Monday, March 26, 2012

Turkey should do more to protect its Christians

Turan Kayaoğlu, a visiting fellow at the Brookings Doha Center and a visiting professor at Qatar University, wrote an article that appeared in Today’s Zaman about Turkey’s responsibilities towards its minorities.

Photo: Today's Zaman
Kayaoğlu writes:
“Despite my skepticism over how the report characterizes religious freedom in Turkey and its overall conclusion, there is also some truth to it. Certainly, Turkey does not belong in the same category as Iran, China and Saudi Arabia when it comes to religious freedom. Unquestionably, the lot of Christians in Turkey has improved under the Justice and Development Party (AKP). But it is not enough; the government has done little to genuinely care for and help Turkey’s Christians maintain a dignified presence in Turkey.”
Kayaoğlu describes his own experiences growing up in a town called Tatavla. The town was later renamed Kurtuluş as part of a campaign of Turkification. Kayaoglu explains,
“The name change came after the burning of a significant portion of the neighborhood in 1929. The municipality did little to stop the fire and used the rebuilding as an opportunity to resettle the neighborhood with Muslim residents. Subsequent waves of attacks and discrimination against Christians resulted in Greeks fleeing Turkey in large numbers, turning Kurtuluş into a Muslim-majority neighborhood in the 1960s.”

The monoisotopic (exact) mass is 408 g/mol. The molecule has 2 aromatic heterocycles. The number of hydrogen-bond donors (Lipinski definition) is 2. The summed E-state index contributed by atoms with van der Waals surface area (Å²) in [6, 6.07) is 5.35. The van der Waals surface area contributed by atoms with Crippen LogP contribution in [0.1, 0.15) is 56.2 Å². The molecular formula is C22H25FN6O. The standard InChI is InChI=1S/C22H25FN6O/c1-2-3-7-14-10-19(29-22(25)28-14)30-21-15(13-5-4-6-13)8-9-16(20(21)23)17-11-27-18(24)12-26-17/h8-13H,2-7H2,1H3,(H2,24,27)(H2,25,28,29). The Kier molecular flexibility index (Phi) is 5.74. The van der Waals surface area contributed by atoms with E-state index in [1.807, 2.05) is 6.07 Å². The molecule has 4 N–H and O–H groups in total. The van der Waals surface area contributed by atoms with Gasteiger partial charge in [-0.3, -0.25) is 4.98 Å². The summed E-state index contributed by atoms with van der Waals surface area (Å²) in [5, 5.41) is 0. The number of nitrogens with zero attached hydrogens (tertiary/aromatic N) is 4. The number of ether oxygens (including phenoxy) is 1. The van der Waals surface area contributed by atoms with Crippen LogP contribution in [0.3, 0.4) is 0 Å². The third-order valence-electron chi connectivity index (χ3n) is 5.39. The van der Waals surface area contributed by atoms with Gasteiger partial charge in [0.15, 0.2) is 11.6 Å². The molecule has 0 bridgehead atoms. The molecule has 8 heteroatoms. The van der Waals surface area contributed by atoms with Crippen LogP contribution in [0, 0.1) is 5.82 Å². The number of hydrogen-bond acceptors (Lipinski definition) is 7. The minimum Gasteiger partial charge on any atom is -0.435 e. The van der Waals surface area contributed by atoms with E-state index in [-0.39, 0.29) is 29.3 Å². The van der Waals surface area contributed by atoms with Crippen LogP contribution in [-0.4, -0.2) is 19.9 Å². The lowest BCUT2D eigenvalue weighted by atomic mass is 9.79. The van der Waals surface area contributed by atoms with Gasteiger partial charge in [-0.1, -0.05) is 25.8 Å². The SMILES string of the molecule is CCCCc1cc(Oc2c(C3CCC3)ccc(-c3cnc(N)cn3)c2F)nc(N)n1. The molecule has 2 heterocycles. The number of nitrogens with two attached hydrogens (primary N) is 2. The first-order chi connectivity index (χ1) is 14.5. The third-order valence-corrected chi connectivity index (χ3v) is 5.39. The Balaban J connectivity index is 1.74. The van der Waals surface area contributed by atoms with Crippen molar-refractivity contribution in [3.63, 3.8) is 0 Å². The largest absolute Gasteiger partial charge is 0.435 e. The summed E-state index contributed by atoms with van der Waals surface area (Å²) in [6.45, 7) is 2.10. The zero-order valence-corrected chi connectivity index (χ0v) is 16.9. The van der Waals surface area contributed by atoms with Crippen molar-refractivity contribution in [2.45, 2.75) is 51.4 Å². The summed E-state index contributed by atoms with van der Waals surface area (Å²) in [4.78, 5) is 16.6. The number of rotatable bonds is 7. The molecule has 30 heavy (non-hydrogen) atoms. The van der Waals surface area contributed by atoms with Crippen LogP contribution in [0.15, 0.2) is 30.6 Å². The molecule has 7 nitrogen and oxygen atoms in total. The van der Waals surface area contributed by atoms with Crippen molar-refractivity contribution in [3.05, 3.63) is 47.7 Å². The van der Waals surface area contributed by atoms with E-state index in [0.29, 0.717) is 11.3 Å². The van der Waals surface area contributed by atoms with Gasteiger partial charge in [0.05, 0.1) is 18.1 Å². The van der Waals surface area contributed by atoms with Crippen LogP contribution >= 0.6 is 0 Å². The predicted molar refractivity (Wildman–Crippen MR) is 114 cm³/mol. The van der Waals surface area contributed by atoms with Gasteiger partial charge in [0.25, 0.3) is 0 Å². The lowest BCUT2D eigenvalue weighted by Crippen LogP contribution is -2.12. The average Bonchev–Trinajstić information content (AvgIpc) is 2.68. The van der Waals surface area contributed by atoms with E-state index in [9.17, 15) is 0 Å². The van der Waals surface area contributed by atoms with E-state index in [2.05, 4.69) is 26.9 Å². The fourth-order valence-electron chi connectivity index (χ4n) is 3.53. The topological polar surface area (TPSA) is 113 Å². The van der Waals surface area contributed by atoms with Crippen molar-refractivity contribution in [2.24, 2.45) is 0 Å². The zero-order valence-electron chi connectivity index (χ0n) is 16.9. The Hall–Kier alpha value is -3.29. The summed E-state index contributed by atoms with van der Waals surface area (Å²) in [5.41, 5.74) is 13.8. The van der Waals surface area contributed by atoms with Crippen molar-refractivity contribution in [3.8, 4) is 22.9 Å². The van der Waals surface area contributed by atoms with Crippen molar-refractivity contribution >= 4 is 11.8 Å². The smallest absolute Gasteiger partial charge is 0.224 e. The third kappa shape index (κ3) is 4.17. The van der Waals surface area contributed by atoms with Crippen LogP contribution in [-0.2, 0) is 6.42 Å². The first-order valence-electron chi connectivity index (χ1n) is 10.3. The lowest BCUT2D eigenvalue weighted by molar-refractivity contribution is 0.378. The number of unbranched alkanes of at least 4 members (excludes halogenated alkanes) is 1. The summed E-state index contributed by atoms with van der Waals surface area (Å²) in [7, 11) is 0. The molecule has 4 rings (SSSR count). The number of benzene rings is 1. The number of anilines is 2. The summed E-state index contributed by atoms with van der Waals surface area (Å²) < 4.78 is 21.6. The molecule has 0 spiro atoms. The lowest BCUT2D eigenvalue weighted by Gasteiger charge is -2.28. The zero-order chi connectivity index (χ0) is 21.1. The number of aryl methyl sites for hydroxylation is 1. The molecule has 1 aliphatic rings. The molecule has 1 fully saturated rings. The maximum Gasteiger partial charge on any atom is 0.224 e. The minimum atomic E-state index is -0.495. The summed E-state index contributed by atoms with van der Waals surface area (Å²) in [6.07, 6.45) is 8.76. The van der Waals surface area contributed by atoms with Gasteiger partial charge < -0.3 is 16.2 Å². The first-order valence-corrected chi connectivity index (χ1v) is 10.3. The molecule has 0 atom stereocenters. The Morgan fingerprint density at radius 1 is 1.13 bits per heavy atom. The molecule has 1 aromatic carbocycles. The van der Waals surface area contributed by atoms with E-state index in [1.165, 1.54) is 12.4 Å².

While listing some of the improvements in the plight of Turkish Christians he writes,
“For their part, mainstream Turkish pro-Islamic groups have treated Christians well. The Gülen community initiated some inter-faith meetings and the AKP government eliminated the most abusive treatment towards Christians such as ultranationalists’ harassment of them.”
Ending his piece with a call to action he writes,
“These minorities, have been loyal citizens of Turkey since the establishment of the republic despite having their human rights and dignity violated, while struggling to save their culture and identity.”

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